Nursing Graduate Hopes to Improve Childbirth in Ethiopia
Afrah Mohammed, a senior nursing student at the University of St. Thomas, has always been attracted to working in healthcare.
While growing up in Addis Ababa, Ethiopia, she was inspired by the 2007 documentary “A Walk to Beautiful." The film examines obstetric fistula, a childbirth injury that pushes the patient to live in isolation because of the condition's unavoidable odor and causes her subsequent marginalization by society due to the condition.
Mohammed admired how Dr. Catherine Hamlin, an Australian who started the Fistula Hospital in Ethiopia, ensured women have holistic and compassionate healthcare to heal both the physical and mental wounds caused by obstetric fistula.
“Her work really moved me,” Mohammed said about the doctor, who treated girls whose conditions were often caused by childbirth at an early age. “As a child at the time, it really broke my heart to see these children suffering from preventable complications.”
Pursuing the Dream
After moving to Houston in 2011, Mohammed had the chance to pursue her true passion — nursing — and become the first in her family to work in healthcare.
Just as Dr. Hamlin helped her patients, not just physically but also psychologically, UST’s nursing curriculum takes a holistic approach to the profession. For that reason, Mohammed was attracted to the UST program.“For healing to be able to occur, a nurse must be able to sense or feel how an illness is affecting the patient’s every day life,” Mohammed said. “A nurse should be able to give a patient a sense of hope for healing to begin. We have to figure out medication, how to fix the problem, healing, not only treating the pathophysiology but treating the mind, body, spirit.”
Hard Work Meets Experience
Mohammed transferred from Houston Community College to UST’s Peavy School of Nursing. In addition to mastering English and balancing her roles as a wife and mother to a 4-year-old son, Mohammed maintained a nearly 4.0 GPA.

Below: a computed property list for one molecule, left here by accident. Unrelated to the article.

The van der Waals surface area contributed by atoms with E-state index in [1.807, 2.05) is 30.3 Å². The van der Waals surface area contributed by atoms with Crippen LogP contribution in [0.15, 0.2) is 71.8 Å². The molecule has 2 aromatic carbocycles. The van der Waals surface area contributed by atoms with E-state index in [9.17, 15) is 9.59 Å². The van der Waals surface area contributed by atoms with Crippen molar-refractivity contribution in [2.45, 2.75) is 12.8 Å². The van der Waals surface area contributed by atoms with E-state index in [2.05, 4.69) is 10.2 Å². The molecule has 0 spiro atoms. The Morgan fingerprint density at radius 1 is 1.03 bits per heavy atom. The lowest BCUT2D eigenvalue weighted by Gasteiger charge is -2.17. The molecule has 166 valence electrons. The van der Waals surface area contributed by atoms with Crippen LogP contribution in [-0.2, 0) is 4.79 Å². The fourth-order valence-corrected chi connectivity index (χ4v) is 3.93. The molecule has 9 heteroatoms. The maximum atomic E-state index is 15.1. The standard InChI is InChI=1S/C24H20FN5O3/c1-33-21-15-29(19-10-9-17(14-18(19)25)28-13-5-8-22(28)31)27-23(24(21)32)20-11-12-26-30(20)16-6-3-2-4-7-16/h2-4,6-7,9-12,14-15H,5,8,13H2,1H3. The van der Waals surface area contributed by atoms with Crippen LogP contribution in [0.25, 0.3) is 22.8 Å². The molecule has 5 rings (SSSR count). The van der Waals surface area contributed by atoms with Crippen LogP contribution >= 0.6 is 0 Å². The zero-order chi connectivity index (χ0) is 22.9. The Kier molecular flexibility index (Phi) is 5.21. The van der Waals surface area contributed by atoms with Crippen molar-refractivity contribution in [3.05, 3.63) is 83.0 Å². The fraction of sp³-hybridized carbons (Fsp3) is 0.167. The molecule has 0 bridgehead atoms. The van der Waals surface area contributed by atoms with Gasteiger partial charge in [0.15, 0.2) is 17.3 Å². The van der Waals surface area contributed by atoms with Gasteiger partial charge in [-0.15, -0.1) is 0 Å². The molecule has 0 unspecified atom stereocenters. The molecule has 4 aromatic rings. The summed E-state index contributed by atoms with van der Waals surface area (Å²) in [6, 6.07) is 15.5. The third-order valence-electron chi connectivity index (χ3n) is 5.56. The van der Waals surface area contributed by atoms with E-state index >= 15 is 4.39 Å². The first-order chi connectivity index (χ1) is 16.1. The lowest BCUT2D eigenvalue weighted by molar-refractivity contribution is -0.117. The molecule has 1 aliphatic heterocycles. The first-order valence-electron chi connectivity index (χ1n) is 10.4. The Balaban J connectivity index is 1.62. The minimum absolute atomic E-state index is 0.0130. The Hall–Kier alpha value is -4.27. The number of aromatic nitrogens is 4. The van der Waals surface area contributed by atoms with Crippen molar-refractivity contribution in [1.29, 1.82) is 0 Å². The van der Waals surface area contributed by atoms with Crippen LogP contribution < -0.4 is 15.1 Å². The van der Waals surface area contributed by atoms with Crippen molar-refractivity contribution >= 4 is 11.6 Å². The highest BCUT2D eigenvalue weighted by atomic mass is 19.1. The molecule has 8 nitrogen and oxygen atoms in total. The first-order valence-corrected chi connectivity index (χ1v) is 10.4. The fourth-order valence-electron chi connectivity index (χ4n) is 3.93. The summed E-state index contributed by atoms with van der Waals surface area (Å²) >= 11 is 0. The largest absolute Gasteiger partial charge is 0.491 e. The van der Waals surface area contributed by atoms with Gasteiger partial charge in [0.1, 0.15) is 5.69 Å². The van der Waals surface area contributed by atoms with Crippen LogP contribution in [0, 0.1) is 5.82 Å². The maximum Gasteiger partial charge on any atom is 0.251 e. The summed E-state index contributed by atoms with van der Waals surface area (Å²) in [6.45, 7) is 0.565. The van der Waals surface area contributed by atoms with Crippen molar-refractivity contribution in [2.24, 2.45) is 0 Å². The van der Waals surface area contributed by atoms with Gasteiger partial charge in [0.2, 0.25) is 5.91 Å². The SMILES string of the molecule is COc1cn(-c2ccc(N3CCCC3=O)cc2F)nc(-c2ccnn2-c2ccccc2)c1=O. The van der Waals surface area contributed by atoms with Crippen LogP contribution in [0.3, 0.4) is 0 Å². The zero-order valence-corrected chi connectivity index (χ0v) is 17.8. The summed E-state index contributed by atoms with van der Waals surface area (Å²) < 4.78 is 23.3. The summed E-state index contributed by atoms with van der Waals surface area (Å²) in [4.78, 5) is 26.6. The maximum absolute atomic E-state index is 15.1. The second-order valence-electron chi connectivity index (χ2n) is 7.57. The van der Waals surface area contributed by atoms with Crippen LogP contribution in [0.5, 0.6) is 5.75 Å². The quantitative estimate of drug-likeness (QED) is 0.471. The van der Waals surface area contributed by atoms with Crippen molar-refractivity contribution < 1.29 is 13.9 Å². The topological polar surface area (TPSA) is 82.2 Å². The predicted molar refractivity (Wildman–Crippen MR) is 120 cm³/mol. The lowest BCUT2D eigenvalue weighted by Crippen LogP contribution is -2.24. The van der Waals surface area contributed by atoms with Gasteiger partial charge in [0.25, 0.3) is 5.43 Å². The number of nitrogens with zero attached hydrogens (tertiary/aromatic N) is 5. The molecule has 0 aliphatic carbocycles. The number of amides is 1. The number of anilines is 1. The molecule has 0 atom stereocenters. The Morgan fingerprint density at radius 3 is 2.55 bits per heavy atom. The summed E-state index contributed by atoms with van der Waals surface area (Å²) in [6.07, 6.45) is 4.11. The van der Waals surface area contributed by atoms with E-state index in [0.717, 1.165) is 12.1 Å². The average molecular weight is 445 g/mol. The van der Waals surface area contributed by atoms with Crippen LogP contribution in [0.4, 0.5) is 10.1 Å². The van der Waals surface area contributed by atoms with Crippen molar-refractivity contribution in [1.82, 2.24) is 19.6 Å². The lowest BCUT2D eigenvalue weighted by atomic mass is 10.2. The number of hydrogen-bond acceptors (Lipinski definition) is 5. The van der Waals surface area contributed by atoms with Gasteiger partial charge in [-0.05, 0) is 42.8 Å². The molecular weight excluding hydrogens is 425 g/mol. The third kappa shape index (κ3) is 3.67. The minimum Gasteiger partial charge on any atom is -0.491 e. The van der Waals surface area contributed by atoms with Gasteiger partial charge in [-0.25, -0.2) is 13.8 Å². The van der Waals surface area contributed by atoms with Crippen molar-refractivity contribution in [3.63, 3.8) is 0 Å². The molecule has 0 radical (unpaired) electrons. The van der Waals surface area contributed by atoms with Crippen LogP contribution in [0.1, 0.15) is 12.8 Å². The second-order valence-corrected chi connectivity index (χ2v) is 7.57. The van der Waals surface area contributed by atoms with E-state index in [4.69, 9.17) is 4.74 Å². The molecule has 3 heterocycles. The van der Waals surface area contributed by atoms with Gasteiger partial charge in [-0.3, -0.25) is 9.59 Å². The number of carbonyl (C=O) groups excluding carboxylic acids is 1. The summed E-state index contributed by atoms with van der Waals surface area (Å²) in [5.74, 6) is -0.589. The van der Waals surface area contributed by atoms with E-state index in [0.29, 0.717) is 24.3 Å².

This spring Dr. Poldi Tschirch, dean of the nursing school, nominated Mohammed for the Houston Chronicle’s Salute to Nurses program. For her exemplary academic record, leadership and integrity, Mohammed was one of three students selected to earn a $1,000 scholarship and recognition in a special section of the paper on May 2.
She graduates this month and will join 333 undergraduates and 522 graduate students for the 68th University of St. Thomas Commencement Ceremony at 1 p.m. on Saturday, May 18 at Smart Financial Centre in Sugar Land, 18111 Lexington Blvd.
Having completed a clinical rotation at Memorial Hermann Hospital in the Texas Medical Center in the labor and delivery unit and postpartum care unit, Mohammed aspires to work in the mother and baby or women’s health field of nursing.
“Once I get enough experience with hands-on skills, then I want to go back to school for midwifery,” she said. “My home is in Houston, but I want to go back and forth to Ethiopia and give a hand up to women there.”
Tschirch sees a bright future for Mohammed.
“She will be what nurses should always be — a healthcare professional dedicated to assist in the healing process of each and every patient and giving back to society what they obtained through their own struggle and determination.”